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I am employed and make a pretty good hourly rate, but am out

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I am employed and make a pretty good hourly rate, but am out of work between jobs, and have a not so dependable income. I have substantial debts and seek to learn the various options available to me.

When starting a business about 10 years ago, I fell into a $100K debt hole, consisting entirely of unsecured debts when the business failed. I have judgments against me but have only heard from a small handful of law firms as of late, and make small monthly payments to keep myself out of court.

I have a horrible credit rating, but have no real plans to get credit cards or a mortgage.
(and even feel slightly protected from identity thieves since they would get refused if they tried to get credit in my name)


I also have substantial tax debts, to the tune of $20K to the IRS. Plus I have next to nothing put aside for my taxes for 2012. I am on an installment plan for the back taxes and pre-pay when I can. I make that my priority far and above paying the credit card debt. I have been offered settlements as low as 30 cents on the dollar, but worry this kind of deal would simply deepen my tax debt, since the 70% "gift" of the amount forgiven is taxable. So I do not want to shift my burden from owing unsecured debts to owing more back taxes that a sweet sounding settlement could do to me.

One law firm to which I made $50/month payments, when I was employed, returned the check and said the account was close by the client. So that debt just disappeared, probably for good.

What real obligation am I under to pay?
Does this obligation ever go away? Or does the willingness to pay law firms, on older and older debts, diminish as the debts age?

I do not want to consider bankruptcy, since I fear a court would not be friendly towards me. Even though I earn a high hourly rate when working, I am between assignments often and that reduces by annualized income. Also, having my own consulting company, I feel a bankruptcy on my record wold look very bad. I get contracts in spite of my bad credit, but avoid applying to asset management companies, which have stringent credit requirements.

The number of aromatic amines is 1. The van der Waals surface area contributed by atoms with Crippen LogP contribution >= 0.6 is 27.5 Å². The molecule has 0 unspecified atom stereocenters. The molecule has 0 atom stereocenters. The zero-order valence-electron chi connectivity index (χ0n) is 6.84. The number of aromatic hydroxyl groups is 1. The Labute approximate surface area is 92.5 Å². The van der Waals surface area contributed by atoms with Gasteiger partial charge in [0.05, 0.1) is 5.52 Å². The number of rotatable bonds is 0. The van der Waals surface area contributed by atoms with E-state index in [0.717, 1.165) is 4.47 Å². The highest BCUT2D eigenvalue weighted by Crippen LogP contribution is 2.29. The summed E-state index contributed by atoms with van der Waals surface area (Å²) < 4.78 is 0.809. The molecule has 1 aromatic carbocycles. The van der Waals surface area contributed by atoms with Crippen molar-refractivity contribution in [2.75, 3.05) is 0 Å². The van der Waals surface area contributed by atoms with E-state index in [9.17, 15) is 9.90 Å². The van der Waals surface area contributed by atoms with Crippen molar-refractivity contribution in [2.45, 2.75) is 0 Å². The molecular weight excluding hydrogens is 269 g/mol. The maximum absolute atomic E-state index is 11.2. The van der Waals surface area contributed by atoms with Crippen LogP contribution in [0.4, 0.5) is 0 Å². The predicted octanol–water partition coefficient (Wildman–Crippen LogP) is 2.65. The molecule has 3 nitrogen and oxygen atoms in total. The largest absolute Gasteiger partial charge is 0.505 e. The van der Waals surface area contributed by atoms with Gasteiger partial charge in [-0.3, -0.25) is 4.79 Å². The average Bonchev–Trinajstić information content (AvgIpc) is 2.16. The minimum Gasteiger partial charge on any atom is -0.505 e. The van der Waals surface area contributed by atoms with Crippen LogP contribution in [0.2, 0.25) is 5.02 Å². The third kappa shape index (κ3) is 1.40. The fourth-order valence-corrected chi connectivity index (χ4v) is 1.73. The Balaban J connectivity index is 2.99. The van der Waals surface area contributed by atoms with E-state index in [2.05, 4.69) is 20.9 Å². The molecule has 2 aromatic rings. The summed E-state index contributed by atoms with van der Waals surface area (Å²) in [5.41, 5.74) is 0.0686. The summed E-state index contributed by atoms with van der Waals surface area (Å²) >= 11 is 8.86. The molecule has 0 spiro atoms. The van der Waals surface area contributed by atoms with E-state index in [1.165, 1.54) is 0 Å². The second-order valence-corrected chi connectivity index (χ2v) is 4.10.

I have my own company which I use to contract myself out to clients, and have been told I would not qualify for the Chapter #7. I have also been told Chapter #13 is costly.

I think the easiest route is to maintain the payments to the law firms and get any new law firm onto a monthly payment plan; Hope to strike it rich one day to be able to make a settlement with the credit card companies; but first get past 100% of my back taxes and to the point where I could file quarterly income taxes and be sure I am not accumulating a tax debt.

I forgot to mention, any repayment agreements I ever signed, I have broken due to unemployment. So any repayments I am making are strictly voluntary and/or verbal agreements.

Is maintaining the status quo my best option?
Submitted: 2 years ago.
Category: Bankruptcy Law
Expert:  FiveStarLaw replied 2 years ago.
*This chat is not intended as legal advice. It is general information that may or may not apply to your situation and should not be relied upon.*


Welcome to JustAnswer,


My name isXXXXX shall do whatever I possibly can to provide you with helpful information about the law. Please keep in mind that, although I am an attorney, I am prohibited from giving customers of the site legal advice or forming an attorney-client relationship on this forum.

If at any time the information which I provide is not clear to you or does not fully answer your question, please ask me for clarification by using the reply button.

You may want to consider a chapter 7 bankruptcy. Although it would not eliminate the IRS debt, it would eliminate most other unsecured debt without creating discharge of indebtedness income from the forgiven debt

You may have been told that you do not qualify for a chapter 7 bankruptcy due to your high income. I will explain

In order to file a chapter 7 bankruptcy, you must pass a means test that compares your family income with the median income of the family of the same size in your state. If you are at or below the median income, you pass the means test in are eligible to file a chapter 7 bankruptcy. If you are above the median income, you must pass an additional test which compares your disposable income and unsecured debts.

Since you are not working, you do not have an income and therefore would be able to pass the needs test


I think this is what you wanted to know. Please let me know if I have answered your question
Customer: replied 2 years ago.
I am employed at the moment and single, with a high hourly rate. That's why I was told there was no way I would qualify for Chapter 7. Assuming that's true, is Chapter 13 a big step higher in legal costs?

Maybe next time I am unemployed I should file Chapter 7?

Thanks.
Expert:  FiveStarLaw replied 2 years ago.
Typically attorneys fees in a chapter 13 is approximately $5000. Many attorneys will accept partial payment with the balance paid over the 5 year plan
FiveStarLaw, Attorney
Category: Bankruptcy Law
Satisfied Customers: 36646
Experience: Bankruptcy Lawyer. Experienced.
FiveStarLaw and other Bankruptcy Law Specialists are ready to help you

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